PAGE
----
Other major takeaways:

  • More marketing dollars are going to social: the average budget spent on company blogs and social media has increased from 9 percent to 21 percent in 2012.
  • Company blogs usually lead to customer acquisition: nearly six out of 10 companies with a blog have acquired a customer from their blog.
  • Frequent blogging makes an impact: 70 percent of companies that blog at least two-to-three times per week have acquired a new customer from their blog. Only 43 percent of companies that blog less than monthly have acquired a new customer from blogging.
  • Facebook delivers customers in the business-to-consumer world: 77 percent of B2C companies say they have acquired a customer through Facebook.
  • LinkedIn delivers results for business-to-business companies: 65 percent of B2B companies have acquired a customer through LinkedIn.

The message is clear: social media is more than a brand-building tool. Social media delivers customers. For more information, check out this blog post from HubSpot. In addition, on March 1 at 1:00 p.m. EST, HubSpot will discuss the report via a webinar – register here. Let me know what you think of the report.

Advice to those looking for work (and working)

After experiencing a number of mergers/acquisitions and incredible growth together, Razorfish and I recently parted ways amid new company ownership. I am grateful to Razorfish for the opportunity to have grown into my role as a marketing executive, and, just as importantly, for all the cool people I’ve come to know as friends and colleagues. Now that I’ve been a free agent in the job market for weeks, I thought I’d share tips for those of you who seek employment, know someone who is, or might be recruiting for marketing talent. I would love to have your feedback:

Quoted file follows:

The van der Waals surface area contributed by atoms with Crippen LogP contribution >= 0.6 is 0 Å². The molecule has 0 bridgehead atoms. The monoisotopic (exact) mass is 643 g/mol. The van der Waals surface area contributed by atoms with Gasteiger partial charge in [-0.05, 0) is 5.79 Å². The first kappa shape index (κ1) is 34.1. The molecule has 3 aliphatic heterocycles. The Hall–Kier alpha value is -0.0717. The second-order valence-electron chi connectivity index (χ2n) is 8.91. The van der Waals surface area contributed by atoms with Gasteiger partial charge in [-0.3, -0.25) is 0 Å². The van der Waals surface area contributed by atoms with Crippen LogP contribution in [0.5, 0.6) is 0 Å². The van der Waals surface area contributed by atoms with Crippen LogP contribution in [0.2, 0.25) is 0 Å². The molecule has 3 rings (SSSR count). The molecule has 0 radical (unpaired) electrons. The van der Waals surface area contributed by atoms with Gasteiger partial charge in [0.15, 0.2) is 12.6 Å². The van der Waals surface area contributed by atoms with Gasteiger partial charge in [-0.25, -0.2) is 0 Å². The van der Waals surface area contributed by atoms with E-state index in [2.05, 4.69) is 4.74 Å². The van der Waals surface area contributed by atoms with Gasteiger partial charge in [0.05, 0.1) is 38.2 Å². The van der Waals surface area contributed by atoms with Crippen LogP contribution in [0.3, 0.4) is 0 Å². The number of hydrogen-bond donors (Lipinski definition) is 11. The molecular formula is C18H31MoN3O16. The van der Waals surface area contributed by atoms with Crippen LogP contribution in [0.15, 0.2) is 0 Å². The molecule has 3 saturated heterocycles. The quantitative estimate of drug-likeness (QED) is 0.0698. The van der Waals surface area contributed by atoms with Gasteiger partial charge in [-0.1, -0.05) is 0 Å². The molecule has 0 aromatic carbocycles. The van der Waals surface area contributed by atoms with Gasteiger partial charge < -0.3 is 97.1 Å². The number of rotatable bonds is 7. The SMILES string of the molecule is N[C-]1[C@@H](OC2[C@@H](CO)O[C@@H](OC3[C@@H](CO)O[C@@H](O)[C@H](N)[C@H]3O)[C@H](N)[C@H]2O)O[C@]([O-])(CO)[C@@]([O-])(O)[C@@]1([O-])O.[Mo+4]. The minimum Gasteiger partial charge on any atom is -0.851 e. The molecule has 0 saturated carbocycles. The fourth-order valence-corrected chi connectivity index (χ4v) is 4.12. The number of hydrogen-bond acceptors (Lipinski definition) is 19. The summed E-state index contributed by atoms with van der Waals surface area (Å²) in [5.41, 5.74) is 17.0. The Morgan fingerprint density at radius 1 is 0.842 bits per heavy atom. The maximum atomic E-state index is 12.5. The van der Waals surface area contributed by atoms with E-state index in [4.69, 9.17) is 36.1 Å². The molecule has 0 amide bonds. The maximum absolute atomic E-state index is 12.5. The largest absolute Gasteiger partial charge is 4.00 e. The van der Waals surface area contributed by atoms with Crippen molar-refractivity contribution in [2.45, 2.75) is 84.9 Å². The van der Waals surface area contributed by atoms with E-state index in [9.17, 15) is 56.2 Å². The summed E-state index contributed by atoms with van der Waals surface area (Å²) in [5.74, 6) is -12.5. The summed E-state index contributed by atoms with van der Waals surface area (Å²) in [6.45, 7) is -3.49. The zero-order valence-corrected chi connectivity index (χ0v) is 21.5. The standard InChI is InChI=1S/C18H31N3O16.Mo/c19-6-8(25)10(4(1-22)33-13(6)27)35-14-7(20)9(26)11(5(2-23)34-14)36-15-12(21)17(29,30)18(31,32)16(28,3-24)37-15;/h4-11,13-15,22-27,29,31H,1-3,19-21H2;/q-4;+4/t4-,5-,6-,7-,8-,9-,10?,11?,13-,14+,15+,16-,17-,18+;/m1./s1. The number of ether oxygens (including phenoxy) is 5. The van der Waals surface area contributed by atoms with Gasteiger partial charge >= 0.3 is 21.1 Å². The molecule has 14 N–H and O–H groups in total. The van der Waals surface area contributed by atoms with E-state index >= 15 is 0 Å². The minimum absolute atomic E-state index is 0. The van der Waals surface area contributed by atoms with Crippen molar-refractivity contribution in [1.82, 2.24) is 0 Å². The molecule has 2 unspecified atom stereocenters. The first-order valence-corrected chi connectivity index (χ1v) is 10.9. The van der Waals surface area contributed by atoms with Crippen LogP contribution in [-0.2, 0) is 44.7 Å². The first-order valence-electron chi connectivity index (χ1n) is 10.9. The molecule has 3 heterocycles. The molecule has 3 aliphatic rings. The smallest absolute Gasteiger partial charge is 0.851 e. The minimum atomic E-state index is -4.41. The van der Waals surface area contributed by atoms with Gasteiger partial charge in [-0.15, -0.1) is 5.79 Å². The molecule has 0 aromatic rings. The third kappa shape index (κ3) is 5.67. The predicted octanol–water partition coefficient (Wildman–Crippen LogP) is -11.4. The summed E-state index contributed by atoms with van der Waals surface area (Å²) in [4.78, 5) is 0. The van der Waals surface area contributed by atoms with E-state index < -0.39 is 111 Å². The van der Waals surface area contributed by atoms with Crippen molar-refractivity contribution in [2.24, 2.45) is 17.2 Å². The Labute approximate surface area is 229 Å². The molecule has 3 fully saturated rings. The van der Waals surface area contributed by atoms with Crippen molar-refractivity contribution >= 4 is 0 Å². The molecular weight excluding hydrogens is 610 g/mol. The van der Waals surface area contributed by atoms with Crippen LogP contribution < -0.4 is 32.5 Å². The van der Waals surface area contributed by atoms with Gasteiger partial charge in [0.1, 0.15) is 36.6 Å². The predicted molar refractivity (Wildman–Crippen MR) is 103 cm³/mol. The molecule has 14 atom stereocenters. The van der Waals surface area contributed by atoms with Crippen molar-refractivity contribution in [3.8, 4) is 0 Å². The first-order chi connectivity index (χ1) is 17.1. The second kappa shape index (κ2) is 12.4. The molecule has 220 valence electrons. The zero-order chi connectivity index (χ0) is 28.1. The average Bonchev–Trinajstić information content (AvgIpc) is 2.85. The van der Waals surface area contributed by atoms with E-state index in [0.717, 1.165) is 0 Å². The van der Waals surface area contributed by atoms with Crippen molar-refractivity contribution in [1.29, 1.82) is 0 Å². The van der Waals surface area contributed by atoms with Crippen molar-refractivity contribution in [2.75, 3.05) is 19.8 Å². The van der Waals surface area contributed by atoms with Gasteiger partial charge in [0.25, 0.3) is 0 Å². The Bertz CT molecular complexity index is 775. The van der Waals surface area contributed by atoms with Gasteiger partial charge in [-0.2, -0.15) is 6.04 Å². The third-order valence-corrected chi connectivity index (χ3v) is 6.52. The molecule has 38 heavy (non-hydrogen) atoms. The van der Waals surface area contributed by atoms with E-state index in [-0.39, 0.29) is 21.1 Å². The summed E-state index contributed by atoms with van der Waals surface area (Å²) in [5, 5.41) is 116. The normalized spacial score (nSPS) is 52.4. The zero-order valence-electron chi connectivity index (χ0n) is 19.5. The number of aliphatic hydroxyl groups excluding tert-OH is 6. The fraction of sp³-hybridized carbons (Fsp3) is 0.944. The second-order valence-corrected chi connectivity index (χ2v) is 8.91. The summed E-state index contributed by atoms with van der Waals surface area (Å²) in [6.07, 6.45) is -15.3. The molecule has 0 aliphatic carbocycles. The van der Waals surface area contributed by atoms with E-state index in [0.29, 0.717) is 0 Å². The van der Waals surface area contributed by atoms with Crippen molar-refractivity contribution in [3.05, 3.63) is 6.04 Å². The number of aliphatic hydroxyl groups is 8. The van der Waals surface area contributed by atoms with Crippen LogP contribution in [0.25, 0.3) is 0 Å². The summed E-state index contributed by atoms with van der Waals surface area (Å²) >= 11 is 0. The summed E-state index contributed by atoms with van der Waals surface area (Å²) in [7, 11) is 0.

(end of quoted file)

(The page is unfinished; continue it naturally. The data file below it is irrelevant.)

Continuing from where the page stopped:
1. To employers: seek candidates with current skills in communication and technology.

As I’ve talked with recruiters, one topic that has arisen more than once is how much social media savvy marketing executives should possess — especially in the interactive agency world I inhabit. Recruiters tell me they use social media to find job candidates but find that the candidates do not always use social media aggressively in turn.

Here’s my take: it’s reasonable to expect marketing executives nowadays to at least possess enough social media awareness to own updated LinkedIn profiles. Beyond that, marketing executives should be ready with a perspective on how social media can help build your company brand. They need not be active users of social personally, but they should be able to tell you why they are not (“I haven’t thought to use social” should be a cause for concern.)

Now, if a marketing executive touts social media as a core skill set to help you improve your brand, and claims experience having done so, then he or she should also be an active user of social personally. Ask them how they use Twitter and Facebook. If they don’t list a personal blog on their LinkedIn profile, ask them to at least describe how often they’ve commented on other blogs. They also should be able to cite specific examples of the tools they use to learn social. It’s called living the social values.

2. To the gainfully employed: be prepared for life’s unexpected turns.

Update your portfolio and your resume now, especially your LinkedIn profile. My resume and work samples were fairly up to date when I became a free agent, but not as well as they should have been. Consequently I lost some valuable time hustling to get my credentials organized in the early days of my unemployment.